Wednesday, June 30, 2010

A Ghost in the Machine

The latest entry to date in Caroline Graham's Midsomer Murder series featuring the bilious Chief Inspector Barnaby and the hapless Sergeant Troy might be more aptly titled 'Inheritance of Loss' for the sweeping way in which it examines the sinister consequences of a windfall.

Mallory Lawson is just about at wits' end -- financially and psychically -- as principal of a failing inner-city comprehensive, when his favourite aunt dies and leaves behind a sizable legacy of property and cash. Mallory's wife, Kate, sees an opportunity to pursue her dream of rescuing undiscovered but truly literary novelists from the maw of obscurity. Their daughter, Polly, sees her chance to get out of crippling debt, and perhaps even to profit at the other end.   

But the given name, A Ghost in the Machine (2004),  isn't bad, either. In this case, it comes from the bizarre collection of instruments of ancient warfare assembled and put on display in the home of Dennis Brinkley, the Lawson's otherwise uneccentric solicitor and accountant. When the massive catapult goes wobbly and winds up killing Dennis, more than one resident of Forbes Abbot is called to explain.

Fans of Caroline Graham will find many familiar features to admire in A Ghost in the Machine, including an unflinching realism of both setting and character studded with elements of the bizarre: Forbes Abbot's own Church of the Near at Hand, in which one medium claims she's communed with Dennis's killer is only one small example. The naked greed of the Lawson's daughter, Polly, will also make the reader sit up and take note.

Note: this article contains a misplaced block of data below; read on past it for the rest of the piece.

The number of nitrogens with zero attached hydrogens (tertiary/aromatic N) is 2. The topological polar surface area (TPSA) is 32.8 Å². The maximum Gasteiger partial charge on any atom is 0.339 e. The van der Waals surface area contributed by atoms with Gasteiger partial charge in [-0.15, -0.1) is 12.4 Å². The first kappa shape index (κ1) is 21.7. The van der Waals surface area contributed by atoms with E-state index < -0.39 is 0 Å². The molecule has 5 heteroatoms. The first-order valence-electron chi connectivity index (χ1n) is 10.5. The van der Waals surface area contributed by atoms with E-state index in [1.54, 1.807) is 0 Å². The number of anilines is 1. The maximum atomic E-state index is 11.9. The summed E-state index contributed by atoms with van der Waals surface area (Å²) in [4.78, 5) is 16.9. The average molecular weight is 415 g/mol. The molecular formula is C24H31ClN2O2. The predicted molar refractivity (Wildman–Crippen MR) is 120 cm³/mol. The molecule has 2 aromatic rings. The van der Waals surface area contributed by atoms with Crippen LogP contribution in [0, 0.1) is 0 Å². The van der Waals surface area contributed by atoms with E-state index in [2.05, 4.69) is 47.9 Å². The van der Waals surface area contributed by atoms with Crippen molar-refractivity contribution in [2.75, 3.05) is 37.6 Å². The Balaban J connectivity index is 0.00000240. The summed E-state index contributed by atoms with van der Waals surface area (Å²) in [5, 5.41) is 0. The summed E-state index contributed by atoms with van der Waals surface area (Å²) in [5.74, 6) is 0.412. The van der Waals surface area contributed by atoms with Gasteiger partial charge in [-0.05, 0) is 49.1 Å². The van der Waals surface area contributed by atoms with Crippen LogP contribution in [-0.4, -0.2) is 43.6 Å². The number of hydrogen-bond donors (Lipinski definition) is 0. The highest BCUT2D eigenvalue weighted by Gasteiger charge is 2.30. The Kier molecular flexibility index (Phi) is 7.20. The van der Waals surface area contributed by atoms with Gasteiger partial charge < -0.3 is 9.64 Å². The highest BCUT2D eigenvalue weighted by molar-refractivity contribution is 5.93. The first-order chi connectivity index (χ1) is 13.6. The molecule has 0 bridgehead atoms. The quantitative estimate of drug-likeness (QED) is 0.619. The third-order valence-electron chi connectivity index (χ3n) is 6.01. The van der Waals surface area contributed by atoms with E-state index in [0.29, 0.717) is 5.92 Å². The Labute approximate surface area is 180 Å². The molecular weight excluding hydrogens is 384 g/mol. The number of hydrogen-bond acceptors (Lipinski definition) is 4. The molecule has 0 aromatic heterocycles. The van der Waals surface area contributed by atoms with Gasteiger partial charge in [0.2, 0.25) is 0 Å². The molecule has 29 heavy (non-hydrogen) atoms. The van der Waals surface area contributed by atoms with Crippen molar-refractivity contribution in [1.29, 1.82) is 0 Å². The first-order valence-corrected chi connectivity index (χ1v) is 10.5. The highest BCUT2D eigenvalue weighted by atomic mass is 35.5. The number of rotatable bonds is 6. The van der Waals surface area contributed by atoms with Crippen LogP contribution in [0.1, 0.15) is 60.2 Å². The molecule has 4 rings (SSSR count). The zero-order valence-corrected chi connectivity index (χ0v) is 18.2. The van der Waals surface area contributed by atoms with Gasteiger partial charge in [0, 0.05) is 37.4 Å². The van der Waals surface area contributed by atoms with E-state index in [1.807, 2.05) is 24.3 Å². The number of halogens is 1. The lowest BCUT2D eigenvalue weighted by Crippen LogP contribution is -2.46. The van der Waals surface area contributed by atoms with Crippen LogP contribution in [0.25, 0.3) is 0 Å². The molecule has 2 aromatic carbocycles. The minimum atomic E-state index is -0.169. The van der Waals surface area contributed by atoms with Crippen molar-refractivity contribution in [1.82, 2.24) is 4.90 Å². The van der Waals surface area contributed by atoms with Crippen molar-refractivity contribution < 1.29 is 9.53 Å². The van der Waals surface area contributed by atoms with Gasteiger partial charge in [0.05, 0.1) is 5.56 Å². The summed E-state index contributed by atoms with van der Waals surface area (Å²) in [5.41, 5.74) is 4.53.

Miss Lemon must report, however, a few small flaws that mar the perfection of this mystery. The narrative is quite bloated, and the reader finds herself more than 150 pages in before the first murder occurs. It isn't until page 250 or so that Inspector Barnaby makes his (now long awaited) appearance. And more than one character is a bit overdrawn in her human frailty. Carey's bereaved companion, Benny, for example, is hardly more complex than the village idiot of yore. And Kate, while wholly believable, is a bit too sanctimonious for Miss Lemon's taste.

But these are small quibbles and in no way prevent Miss Lemon from recommending A Ghost in the Machine as a thoroughly entertaining summer read.

Saturday, June 26, 2010

The Agatha Christie Reading Challenge

Imagine Miss Lemon's delight when she discovered that hers is the featured blog on this month's Agatha Christie Reading Carnival.

This wonderful site is organised and hosted by Kerrie Smith, a Christie- and mysteriophile of top rank. Here you'll find reviews of Agatha Christie's books (like Ryan Groff's of The Sittaford Mystery); interesting essays about Agatha Christie's life and work (see this article Kerrie found on Slate); links to like-minded blogs, and other fun facts and Agatha Christie miscellany. It's a great place to keep up with all things Agatha and connect with fellow Agatha Christie admirers.

Dear readers, if you've not stopped by ACRC, you must. And while you're there, why not join the reading challenge? If Agatha Christie could write all these works, surely we can read them!